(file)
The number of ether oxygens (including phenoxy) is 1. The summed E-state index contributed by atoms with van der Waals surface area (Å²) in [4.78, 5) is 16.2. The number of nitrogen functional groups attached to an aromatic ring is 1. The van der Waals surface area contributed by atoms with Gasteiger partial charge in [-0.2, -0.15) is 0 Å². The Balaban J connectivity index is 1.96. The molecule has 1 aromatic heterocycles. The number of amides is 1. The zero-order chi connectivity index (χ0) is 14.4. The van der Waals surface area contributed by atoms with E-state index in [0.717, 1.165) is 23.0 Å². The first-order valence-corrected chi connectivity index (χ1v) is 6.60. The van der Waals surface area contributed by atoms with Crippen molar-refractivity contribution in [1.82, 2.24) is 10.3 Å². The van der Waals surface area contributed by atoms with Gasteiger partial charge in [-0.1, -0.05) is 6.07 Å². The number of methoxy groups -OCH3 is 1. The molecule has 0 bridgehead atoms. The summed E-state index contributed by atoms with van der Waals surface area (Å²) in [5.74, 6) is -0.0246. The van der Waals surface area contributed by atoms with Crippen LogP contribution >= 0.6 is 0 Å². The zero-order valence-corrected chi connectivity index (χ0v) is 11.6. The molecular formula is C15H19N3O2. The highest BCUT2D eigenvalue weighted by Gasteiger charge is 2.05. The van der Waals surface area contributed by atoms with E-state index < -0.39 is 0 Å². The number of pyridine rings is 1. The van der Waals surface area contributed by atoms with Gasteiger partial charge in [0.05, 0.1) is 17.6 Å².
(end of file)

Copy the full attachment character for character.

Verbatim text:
The number of ether oxygens (including phenoxy) is 1. The summed E-state index contributed by atoms with van der Waals surface area (Å²) in [4.78, 5) is 16.2. The number of nitrogen functional groups attached to an aromatic ring is 1. The van der Waals surface area contributed by atoms with Gasteiger partial charge in [-0.2, -0.15) is 0 Å². The Balaban J connectivity index is 1.96. The molecule has 1 aromatic heterocycles. The number of amides is 1. The zero-order chi connectivity index (χ0) is 14.4. The van der Waals surface area contributed by atoms with E-state index in [0.717, 1.165) is 23.0 Å². The first-order valence-corrected chi connectivity index (χ1v) is 6.60. The van der Waals surface area contributed by atoms with Crippen molar-refractivity contribution in [1.82, 2.24) is 10.3 Å². The van der Waals surface area contributed by atoms with Gasteiger partial charge in [-0.1, -0.05) is 6.07 Å². The number of methoxy groups -OCH3 is 1. The molecule has 0 bridgehead atoms. The summed E-state index contributed by atoms with van der Waals surface area (Å²) in [5.74, 6) is -0.0246. The van der Waals surface area contributed by atoms with Crippen LogP contribution >= 0.6 is 0 Å². The zero-order valence-corrected chi connectivity index (χ0v) is 11.6. The molecular formula is C15H19N3O2. The highest BCUT2D eigenvalue weighted by Gasteiger charge is 2.05. The van der Waals surface area contributed by atoms with E-state index < -0.39 is 0 Å². The number of pyridine rings is 1. The van der Waals surface area contributed by atoms with Gasteiger partial charge in [0.05, 0.1) is 17.6 Å².